These catalogues draw directly from existing museum documentation and project-based research. Most of the provenance research was undertaken by Nicole Hartwell, the postdoctoral researcher (2017-2020) on the project.
The initial remit of the project was to examine artefacts held in military collections across the United Kingdom that are associated with British military campaigns and garrison duty in Africa and India, c. 1750-1900. Following the initial survey, research increasingly focused on specific colonial campaigns.
The information contained in these catalogues is aimed at the interested researcher and is intended to be broadly representative of the content of collections held by regimental museums from colonial campaigns in Africa and India. The catalogues, however, are not fully comprehensive due to limitations of time and access, exacerbated by restrictions during the COVID-19 pandemic.
The catalogues provide provenance-based information on a range of objects, with more detailed information developed and shared with the custodians of the collections. In certain instances, where collections featured substantial quantities of potentially relevant artefacts, we have made a selection. In addition to regimental and corps museums, the collections of our project partner, the National Army Museum, and relevant collections at National Museums Scotland held in the Department of Scottish History & Archaeology and the Department of World Cultures were surveyed.
The project team (Henrietta Lidchi, Stuart Allan, and Nicole Hartwell) would like to express their gratitude to all museums and archives staff who gave their time and support to facilitate research visits and answer follow-up enquiries over the duration of the project. They would also like to thank colleagues who offered their invaluable knowledge and expertise which facilitated the interpretation of the artefacts surveyed.
In total the catalogues provide information on 835 objects across the collections of 22 museums. The compilation of these catalogues is directly related to the purposes and outputs of the project with the agreement of the holding museums. The catalogues do not substitute for existing museum catalogues and should be viewed as supplementary to them.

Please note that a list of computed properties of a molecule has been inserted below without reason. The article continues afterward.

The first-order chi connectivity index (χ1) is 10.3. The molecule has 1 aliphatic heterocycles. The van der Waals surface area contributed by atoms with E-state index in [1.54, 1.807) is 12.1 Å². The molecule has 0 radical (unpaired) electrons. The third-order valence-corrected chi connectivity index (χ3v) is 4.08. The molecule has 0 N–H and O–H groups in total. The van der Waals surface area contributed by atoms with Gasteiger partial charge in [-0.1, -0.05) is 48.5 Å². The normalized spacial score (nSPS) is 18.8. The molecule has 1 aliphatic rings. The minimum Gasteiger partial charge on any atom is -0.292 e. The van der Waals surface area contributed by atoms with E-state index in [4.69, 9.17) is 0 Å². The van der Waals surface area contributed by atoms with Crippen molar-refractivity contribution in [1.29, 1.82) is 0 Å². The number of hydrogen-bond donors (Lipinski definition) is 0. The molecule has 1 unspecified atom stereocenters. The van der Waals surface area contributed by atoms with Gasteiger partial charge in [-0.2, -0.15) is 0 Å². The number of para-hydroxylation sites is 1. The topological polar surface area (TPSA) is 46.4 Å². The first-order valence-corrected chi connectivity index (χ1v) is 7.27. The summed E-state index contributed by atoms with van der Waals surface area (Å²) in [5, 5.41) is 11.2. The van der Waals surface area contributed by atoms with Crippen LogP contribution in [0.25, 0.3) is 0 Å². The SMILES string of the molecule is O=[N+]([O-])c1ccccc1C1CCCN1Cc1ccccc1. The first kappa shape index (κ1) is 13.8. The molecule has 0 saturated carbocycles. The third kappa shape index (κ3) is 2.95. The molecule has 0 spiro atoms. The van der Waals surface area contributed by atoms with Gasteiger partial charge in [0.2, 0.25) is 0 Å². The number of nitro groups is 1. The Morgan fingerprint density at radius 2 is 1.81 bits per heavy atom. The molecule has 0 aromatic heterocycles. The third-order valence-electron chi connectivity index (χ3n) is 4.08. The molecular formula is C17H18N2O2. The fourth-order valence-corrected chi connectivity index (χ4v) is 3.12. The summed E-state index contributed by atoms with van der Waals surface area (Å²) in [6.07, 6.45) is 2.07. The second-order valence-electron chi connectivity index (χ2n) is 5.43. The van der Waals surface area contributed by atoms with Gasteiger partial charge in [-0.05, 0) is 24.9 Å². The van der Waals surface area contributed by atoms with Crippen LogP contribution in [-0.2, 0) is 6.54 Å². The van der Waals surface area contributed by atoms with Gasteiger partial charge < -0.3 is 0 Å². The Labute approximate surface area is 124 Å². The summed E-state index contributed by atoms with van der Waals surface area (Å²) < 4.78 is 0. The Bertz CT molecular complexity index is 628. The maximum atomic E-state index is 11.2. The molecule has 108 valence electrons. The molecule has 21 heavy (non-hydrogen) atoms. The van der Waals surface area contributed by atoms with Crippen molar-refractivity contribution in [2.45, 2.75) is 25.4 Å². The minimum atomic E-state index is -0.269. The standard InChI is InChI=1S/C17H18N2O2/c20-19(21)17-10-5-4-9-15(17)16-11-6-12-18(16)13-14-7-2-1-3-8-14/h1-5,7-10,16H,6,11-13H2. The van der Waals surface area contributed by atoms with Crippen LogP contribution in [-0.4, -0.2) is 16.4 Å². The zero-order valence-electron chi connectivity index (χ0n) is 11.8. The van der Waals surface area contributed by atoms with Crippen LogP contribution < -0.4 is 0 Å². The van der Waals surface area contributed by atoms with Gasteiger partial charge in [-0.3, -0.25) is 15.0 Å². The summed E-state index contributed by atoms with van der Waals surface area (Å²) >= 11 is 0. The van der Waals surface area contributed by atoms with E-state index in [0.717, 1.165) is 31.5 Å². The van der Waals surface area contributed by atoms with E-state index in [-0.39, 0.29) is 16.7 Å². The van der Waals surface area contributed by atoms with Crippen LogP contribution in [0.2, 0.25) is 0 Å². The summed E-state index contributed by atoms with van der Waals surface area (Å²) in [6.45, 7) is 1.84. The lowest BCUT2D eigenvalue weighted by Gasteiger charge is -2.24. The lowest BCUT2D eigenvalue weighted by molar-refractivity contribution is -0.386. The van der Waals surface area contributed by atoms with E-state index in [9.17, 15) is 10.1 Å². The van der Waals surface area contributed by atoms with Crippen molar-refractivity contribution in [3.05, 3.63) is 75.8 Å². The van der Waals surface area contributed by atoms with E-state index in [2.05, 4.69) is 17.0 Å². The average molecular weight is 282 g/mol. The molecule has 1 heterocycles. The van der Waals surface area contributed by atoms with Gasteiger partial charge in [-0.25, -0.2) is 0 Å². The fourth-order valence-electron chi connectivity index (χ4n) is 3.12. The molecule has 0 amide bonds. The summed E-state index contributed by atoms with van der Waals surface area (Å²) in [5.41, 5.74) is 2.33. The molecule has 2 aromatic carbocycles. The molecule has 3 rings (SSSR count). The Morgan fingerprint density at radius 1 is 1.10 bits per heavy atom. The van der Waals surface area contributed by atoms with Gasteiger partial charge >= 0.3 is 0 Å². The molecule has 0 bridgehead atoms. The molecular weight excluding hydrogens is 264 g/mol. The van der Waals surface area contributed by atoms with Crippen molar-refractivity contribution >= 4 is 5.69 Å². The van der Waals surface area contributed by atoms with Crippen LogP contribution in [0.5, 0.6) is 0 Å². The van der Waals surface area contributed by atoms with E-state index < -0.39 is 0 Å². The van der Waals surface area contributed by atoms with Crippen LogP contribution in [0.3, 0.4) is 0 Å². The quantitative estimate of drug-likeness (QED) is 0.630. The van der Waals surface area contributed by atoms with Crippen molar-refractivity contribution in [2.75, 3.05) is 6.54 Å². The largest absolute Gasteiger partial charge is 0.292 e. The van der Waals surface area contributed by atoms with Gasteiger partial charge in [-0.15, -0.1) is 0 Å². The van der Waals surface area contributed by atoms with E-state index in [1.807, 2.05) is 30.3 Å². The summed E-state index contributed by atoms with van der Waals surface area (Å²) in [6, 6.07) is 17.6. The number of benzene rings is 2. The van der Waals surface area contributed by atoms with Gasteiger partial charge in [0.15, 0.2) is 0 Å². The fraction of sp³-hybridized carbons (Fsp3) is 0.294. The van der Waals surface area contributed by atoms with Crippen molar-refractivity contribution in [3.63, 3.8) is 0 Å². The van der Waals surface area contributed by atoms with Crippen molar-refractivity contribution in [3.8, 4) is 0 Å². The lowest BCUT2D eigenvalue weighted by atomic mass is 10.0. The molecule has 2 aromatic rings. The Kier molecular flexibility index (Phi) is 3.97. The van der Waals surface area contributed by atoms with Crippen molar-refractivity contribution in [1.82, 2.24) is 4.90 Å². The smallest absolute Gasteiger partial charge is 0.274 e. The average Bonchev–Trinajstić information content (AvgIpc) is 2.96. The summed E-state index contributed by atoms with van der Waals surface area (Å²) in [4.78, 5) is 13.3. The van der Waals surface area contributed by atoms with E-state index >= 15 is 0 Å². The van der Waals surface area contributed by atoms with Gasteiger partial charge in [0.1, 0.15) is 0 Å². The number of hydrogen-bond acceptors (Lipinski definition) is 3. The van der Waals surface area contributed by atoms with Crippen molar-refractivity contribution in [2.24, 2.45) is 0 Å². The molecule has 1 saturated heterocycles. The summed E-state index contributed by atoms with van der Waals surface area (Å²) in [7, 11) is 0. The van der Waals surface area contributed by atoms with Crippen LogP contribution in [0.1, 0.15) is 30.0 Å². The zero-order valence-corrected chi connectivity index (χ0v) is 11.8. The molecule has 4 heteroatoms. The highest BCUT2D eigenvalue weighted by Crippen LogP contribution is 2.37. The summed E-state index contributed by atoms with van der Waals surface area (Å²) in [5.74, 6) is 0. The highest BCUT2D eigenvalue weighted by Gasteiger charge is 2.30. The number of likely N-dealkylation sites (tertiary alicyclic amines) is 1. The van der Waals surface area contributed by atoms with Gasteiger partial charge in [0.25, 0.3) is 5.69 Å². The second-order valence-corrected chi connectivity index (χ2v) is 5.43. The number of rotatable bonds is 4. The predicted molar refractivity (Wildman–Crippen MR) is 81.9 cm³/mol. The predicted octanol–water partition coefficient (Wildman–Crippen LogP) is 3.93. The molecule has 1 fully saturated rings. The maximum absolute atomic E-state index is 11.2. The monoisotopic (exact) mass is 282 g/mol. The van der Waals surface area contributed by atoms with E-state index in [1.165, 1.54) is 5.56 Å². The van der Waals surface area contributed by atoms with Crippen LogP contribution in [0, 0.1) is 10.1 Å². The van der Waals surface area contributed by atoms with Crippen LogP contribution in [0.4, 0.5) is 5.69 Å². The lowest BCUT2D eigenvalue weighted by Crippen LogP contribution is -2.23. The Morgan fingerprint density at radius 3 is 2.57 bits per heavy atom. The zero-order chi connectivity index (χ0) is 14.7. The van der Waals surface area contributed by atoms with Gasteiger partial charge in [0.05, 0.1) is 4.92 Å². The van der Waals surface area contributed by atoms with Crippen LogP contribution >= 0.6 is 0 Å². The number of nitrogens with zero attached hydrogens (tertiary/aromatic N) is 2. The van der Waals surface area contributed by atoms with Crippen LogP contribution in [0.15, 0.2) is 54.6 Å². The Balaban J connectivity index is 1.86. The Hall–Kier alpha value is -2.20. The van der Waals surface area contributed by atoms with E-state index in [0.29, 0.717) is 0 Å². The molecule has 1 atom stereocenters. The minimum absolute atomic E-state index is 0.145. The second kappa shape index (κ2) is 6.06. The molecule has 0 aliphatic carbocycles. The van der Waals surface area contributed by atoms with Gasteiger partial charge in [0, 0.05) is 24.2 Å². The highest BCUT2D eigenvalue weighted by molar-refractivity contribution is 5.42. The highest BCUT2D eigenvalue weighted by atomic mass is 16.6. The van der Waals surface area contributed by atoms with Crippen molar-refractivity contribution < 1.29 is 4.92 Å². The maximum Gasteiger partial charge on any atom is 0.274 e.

Levels of documentation vary across museum collections. In some instances collections have traceable provenance (suggesting a place of acquisition, a military campaign, and the name of an associated soldier, usually an officer) which can be cross-referenced with historical data (including published and un-published campaign histories, biographies and autobiographies, private correspondence, and service records). In other instances, the specific origin or identity of an object may be undocumented, or no longer accessible, for a variety of reasons. In those cases where we attempted to find out more about an object without success, entries state ‘further provenance unconfirmed’. It is hoped that, in the future, more documentation may be uncovered or accessed which could lead to further interpretation.
The catalogues use standardised object categories across multiple museum collections. In a very few instances the catalogues include objects incorporating human remains. We have indicated these by placing ‘HR’ in brackets (HR) as part of the naming convention of the catalogues concerned. In using the category ‘human remains’ we have included human hair, thus interpreting the term more broadly than the stricter definition contained in the Human Tissue Act (2005) and Human Tissue Scotland Act (2006).
The majority of the entries feature either a professional photograph or research photograph. Unfortunately due to the COVID-19 pandemic public health measures, some objects could not be photographed at all, and research photographs could not always be upgraded.
The catalogues aim to reflect existing information, including original descriptions found in documentation. When the circumstances of acquisition of an object have been described in the original museum documentation in a more precise manner (for example, as being ‘collected’, ‘captured’, ‘picked up’ or ‘obtained’), these terms are reproduced in the catalogue descriptions.
In the catalogues the project team have used the following terms to mean specific things:
In the catalogues ‘taken’ is used as the default term used, recognising that these acquisitions were made by force, in conditions of war and under duress.
The term ‘acquired’ has been used to indicate that a soldier (typically an officer) had a documented interest in collecting as an intellectual or aesthetic pursuit. These artefacts may have been purchased locally, or may originally have been taken in conditions of war and duress, and/or bought at army prize auctions.
The term ‘collected’ has been used to suggest that a soldier (typically an officer) had a more sustained investment in building a collection of artefacts originating from a specific place or culture.
Other terms such as ‘found’ and ‘recovered’ are employed solely to describe European artefacts and were often identified as such by soldiers who took them in the aftermath of military conflict. In the original documentation they are typically described as ‘found’, ‘recovered’ and ‘recaptured’ etc.